Christopher Chin wasn’t necessarily expecting a life-altering moment when he flopped into the waters off Viti Levu, Fiji’s largest island, in his diving gear.
But it happened anyway. Little did he know that slipping into the warm clear water was the beginning of a journey that would eventually take him to address the United Nations General Assembly — twice.
He’d joined IMAX filmmakers Howard and Michele Hall on a dive to film sharks. Not long into their second-day dive, the trio was surrounded by sharks — as many as 12 different species. Christopher descended into a theater-like plateau, at about 32 meters, when a bull shark emerged within arm’s reach — its penetrating black eyes locked with his own.
It was surreal. The shark held its gaze for eight seconds. It may as well have been an Inception-like trip through earth’s history, with man and beast tangling over a sense of place and survival.
“This was a sentient being, an animal trying to figure out what I was doing there,” recalls Christopher, a Workday engineer. “I knew sharks were troubled and misunderstood — but I didn’t realize to what extent.”
When Christopher emerged from the water, he paused. He knew, right then, that he’d be on a mission in life to teach people about these mysterious animals — and our oceans at large.
Indeed, a few years later he founded a nonprofit organization called COARE (The Center for Oceanic Awareness, Research & Education). Christopher has been featured on the Discovery Channel’s Shark Week; he’s a top expert on shark fin policy in North America, and one of the nation’s leading experts in single-use plastics legislation.
“We all depend on the ocean, no matter where we live,” he says. “We depend on it for sustenance, for the very oxygen we breathe. And the ocean depends on us — no matter where we are, or the things we do, we can take little actions that have a tremendous impact on the world around us.”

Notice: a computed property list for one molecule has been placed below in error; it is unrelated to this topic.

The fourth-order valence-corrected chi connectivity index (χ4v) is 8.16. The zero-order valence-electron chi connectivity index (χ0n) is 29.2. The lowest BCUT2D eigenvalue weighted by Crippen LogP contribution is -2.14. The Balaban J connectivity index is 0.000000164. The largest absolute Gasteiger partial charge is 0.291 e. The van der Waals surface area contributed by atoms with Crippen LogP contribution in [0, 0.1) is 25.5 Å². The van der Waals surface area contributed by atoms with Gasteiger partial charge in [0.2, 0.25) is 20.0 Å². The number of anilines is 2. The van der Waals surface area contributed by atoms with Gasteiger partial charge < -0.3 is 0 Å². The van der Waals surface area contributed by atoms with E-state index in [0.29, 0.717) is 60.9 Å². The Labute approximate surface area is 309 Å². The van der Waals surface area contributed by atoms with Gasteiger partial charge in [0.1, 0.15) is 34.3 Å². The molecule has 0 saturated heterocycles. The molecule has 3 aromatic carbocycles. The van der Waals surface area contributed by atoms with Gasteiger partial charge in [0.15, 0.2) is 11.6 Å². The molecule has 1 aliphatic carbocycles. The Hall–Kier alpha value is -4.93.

Last year, he spoke at the United Nations:
COARE, founded in the San Francisco Bay Area, seeks a world in which “our oceans are respected by all mankind.” They promote responsible choices like avoiding single-use plastic items (bags, straws, coffee cups) or avoiding restaurants that serve turtle or shark fin soup.
Christopher, a scuba instructor and technical diver, was drawn to the ocean at an early age. His father was a diver who worked for the former Pan American Airways (Pan Am), which enabled diverse experiences around the world.
“The underwater world has always fascinated me,” he says. “Once I became a certified diver, I never looked back. I did 100 dives in my first year.”
With the founding of COARE, Christopher has an outlet to share his passion and knowledge — and compel others to act with responsibility and urgency.
“Protecting our oceans is challenging and daunting,” he says. “There is a lot of waste. But as an organization, we just try to walk our talk. Even in the conservation community, we’ll see a speaker up there with a single-use Starbucks cup — it’s hypocritical. It drives me bonkers!
“On the other hand, we’re seeing tremendous change happening and people are inspired.”
Christopher has been impressed by Workday’s own commitment to sustainability.
“I’m proud to work at a company so dedicated to reducing its environmental impact that it has full-time employees dedicated to creating, improving, and promoting sustainability efforts,” Christopher says. “These efforts, from the rechargeable battery program to reusable snack bowls,make a measurable and meaningful difference with little effort.”
Outside our walls, there’s an ever-evolving fight to break old habits. And Christopher is often right there, making the case for positive change.
In 2016, New York City’s City Council voted to require certain retailers to collect a 5-cent minimum fee on each carryout bag, paper or plastic. This was an effort that Christopher had advocated for over a number of years. “The industry fights and they fight dirty,” he says.
Indeed, there are battles at every turn. But our planet — our oceans — needs people to step up and do their small part, and it starts with the young. Maybe they, too, will someday stare into the eyes of a sea creature and gain a fresh perspective about their plight and ours.
“This is their world that they’re inheriting,” Christopher says of young children today. “What they see now is not what we’ll have in 10 years — it’s up to them to create change and do things that will impact their world and encourage others to do the same.”